7 July 2021
An announcement by the CAA and Department for Transport towards the end of May confirmed that American FAA licence holders resident in the UK have been given until 21 December this year to obtain an equivalent UK Part-FCL licence, if they wish to continue flying in the UK.
This extends the previous deadline of 21 June and applies regardless of the state of registration of the aircraft being flown. The notes on the exemption document suggest further extensions to this deadline are unlikely and will only happen if the conditions of article 71(1) of the UK Basic Regulation apply. Article 71(1) is essentially the old EASA ‘urgent operational need’ provision as retained in UK law and is the mechanism by which the CAA has published the current extension document (ORS4 1490), using the Covid pandemic as the reason the deadline has been extended.
It is hard to know how many people this affects – ending the use of foreign licences by pilots living in Europe has been on the cards for a long time, and I suspect over the years many have already complied, while the UK was still in the EU. Non-FAA ICAO licence holders (for example South African or Canadian) living in the UK have already had to comply some time ago.
However, there probably are a few people who still need to, and now that we are now out of the EU, UK residents holding EASA licences issued after 31 December 2020 are also dragged into the requirement since they are now considered ‘third country’ by the UK. So let us review the requirements for obtaining a UK Part-FCL PPL while holding a foreign one.
The requirements are now in Commission Delegated Regulation (EU) 2020/723, as retained in UK law. This replaced Annex III to the EASA Aircrew Regulation in March 2020. The version in force in the UK can be found along with other retained law at CAA Aircrew regulations.
The regulation makes a distinction between ‘validation’, which is normally limited to a year, and ‘conversion’, which is permanent and results in the issue of a full equivalent UK Part-FCL licence. ‘Conversion’ is perhaps a misnomer since you do not have to surrender the foreign licence, indeed you legally still need it if the aircraft being flown is still registered in the state that issued the foreign licence – you essentially need to be dual qualified.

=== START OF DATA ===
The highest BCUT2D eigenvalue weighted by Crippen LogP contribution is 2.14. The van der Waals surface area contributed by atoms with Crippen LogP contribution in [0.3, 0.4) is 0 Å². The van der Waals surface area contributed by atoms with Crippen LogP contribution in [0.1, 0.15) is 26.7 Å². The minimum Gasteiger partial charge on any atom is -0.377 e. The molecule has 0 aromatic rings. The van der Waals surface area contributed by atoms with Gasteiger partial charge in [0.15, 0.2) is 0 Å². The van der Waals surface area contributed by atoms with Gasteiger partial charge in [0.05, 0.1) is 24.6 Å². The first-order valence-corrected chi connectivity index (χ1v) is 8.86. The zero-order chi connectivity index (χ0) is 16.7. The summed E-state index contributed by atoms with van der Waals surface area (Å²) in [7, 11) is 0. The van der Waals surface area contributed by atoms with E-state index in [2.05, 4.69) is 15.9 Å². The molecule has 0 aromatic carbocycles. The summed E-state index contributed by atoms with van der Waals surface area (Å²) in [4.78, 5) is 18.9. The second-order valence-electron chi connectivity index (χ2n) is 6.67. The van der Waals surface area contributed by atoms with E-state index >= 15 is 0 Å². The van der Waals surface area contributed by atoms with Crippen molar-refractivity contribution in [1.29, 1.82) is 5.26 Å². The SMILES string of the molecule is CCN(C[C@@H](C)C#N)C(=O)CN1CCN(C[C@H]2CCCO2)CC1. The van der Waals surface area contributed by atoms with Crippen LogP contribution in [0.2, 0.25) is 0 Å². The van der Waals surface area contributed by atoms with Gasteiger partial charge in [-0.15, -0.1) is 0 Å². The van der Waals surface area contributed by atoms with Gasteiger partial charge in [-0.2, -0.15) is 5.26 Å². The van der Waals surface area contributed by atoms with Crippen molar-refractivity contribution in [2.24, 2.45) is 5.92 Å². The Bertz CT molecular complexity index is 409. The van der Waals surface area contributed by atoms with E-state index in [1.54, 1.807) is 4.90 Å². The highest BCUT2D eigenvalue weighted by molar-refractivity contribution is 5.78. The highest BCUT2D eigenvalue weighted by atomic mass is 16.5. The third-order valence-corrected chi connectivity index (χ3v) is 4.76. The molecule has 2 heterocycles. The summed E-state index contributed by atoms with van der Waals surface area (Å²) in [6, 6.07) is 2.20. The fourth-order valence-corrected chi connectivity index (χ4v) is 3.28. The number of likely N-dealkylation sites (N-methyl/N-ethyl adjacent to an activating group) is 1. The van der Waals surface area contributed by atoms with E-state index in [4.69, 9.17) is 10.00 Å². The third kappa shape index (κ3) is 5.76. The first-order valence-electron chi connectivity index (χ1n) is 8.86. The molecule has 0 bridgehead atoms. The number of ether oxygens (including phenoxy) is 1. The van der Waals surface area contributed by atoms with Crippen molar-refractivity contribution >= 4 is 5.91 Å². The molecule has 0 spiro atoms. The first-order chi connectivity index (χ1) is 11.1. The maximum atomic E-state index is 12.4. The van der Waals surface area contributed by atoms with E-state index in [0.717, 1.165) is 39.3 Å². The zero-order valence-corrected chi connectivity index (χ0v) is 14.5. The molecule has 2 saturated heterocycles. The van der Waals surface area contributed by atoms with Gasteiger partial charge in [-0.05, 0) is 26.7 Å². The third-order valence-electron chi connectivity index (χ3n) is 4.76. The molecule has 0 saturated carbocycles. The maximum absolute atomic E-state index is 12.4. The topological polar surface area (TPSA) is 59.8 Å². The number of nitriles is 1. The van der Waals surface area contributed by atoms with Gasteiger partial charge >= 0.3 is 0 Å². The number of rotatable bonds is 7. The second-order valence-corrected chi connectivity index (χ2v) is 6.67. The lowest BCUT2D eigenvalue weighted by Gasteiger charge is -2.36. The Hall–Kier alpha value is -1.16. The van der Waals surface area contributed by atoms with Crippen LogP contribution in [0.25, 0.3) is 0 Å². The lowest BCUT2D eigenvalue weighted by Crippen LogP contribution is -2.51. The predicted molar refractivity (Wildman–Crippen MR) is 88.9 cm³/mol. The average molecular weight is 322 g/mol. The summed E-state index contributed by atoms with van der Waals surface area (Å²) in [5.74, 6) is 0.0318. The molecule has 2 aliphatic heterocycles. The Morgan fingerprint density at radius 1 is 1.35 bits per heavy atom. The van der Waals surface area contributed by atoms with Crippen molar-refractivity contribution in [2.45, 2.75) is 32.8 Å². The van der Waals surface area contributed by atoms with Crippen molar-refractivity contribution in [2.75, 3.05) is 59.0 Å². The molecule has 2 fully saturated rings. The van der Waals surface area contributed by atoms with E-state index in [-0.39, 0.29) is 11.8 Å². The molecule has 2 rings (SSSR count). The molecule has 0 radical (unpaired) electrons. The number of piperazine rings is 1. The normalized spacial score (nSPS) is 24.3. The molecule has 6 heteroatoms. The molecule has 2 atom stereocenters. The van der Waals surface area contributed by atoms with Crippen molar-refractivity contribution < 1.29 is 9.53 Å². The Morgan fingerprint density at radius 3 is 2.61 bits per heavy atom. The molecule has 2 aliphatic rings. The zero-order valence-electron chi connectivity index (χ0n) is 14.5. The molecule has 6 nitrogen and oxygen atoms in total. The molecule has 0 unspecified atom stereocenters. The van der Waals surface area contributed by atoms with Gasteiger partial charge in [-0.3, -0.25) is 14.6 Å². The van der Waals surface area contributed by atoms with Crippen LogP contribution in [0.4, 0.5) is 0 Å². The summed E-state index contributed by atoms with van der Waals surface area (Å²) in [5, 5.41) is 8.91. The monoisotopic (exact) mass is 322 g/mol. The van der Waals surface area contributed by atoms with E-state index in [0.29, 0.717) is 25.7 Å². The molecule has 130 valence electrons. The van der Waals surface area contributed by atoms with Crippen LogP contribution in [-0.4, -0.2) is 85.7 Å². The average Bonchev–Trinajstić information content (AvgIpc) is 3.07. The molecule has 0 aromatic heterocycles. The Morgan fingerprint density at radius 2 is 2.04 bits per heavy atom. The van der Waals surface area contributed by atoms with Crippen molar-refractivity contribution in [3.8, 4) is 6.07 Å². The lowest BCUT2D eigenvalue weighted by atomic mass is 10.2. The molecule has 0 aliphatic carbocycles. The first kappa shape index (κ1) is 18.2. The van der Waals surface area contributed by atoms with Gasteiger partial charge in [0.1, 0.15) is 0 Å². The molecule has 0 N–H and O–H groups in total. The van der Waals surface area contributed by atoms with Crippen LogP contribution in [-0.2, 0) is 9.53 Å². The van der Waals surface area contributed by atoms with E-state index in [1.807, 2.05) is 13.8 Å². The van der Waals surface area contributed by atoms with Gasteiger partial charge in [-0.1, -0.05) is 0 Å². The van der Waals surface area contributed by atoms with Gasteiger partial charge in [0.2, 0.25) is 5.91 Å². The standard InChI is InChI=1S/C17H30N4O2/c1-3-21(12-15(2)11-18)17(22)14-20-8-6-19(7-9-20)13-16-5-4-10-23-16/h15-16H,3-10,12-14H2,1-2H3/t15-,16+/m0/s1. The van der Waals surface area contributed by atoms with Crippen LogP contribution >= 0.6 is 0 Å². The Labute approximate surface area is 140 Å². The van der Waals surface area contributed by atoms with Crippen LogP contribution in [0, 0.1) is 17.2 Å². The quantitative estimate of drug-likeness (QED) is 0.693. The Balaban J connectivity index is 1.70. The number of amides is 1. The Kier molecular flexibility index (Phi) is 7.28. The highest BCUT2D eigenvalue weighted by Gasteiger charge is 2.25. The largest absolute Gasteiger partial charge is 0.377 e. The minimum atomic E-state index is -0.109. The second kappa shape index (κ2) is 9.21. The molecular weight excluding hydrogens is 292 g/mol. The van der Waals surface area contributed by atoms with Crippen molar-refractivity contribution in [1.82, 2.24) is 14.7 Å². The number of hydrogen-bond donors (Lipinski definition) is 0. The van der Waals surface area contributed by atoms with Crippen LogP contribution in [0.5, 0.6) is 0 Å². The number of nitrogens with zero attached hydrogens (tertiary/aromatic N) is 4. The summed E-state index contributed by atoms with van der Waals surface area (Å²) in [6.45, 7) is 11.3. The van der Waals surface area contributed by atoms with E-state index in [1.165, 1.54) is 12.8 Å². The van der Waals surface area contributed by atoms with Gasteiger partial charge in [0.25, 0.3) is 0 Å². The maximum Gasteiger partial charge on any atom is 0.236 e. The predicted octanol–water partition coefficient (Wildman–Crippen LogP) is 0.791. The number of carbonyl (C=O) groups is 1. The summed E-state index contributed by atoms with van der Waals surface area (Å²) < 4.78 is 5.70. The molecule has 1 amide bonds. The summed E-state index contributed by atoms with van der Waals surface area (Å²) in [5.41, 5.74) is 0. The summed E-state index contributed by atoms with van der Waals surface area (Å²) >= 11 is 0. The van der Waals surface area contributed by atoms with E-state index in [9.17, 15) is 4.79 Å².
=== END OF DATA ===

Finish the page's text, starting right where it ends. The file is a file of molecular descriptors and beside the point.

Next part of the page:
I will focus on conversion. For permanent UK residents, ‘validation’ is probably not worthwhile and the requirements for conversion are only slightly greater.
It is much more straightforward if you have 100 hours flight time – so if you do not, I would obtain this somehow before converting, otherwise you do not really have any alleviation from the full UK Part-FCL training requirements.
Assuming you have 100 hours, you need to:
In practice I would approach a suitable flying school to guide you through the process. The UK PPL Skills Test is similar to any other ICAO one, but every state has its own local flavour.
For obtaining the UK Part-FCL Instrument Rating, you can use the 2014 conversion process for pilots with a third country IR and 50 or more hours PIC under IFR in aeroplanes (note that is IFR time, not necessarily time in IMC). You must do the UK Skills Test, during which you will be examined orally on UK air law, operational procedures, meteorology, flight planning and performance. There is no requirement for written exams or training prior to the test, but in practice I would suggest you need a flying school that provides IR training to prepare you for the UK test. Like the experience requirement for converting at PPL level, if you do not have 50 hours PIC under IFR, I would find a way to get it, as otherwise the above option is not available.
Holders of EASA licences issued by other EASA member states issued prior to 31 December 2020 are essentially excused all of the above until 31 December 2022 since they can fly G-reg under the provisions of the European Withdrawal Act 2018 and the CAA’s general validation (CAP2017). There is also now a process since April for former UK EASA licence holders (who changed state of licence issue before 31 December 2020) to obtain a UK licence as a paperwork exercise.
A similar process may also be available to holders of EASA licences issued prior to 31 December 2020 who have never had a UK issued licence, which may involve a Skills Test but not much else – this will become more relevant once we are closer to the December 2022 expiry of CAP2017.
For EASA licences issued from 2021 onwards, to obtain a UK licence you need to follow the requirements of Regulation 2020/773, as described earlier, since these are now considered third country licences, along with the FAA and others.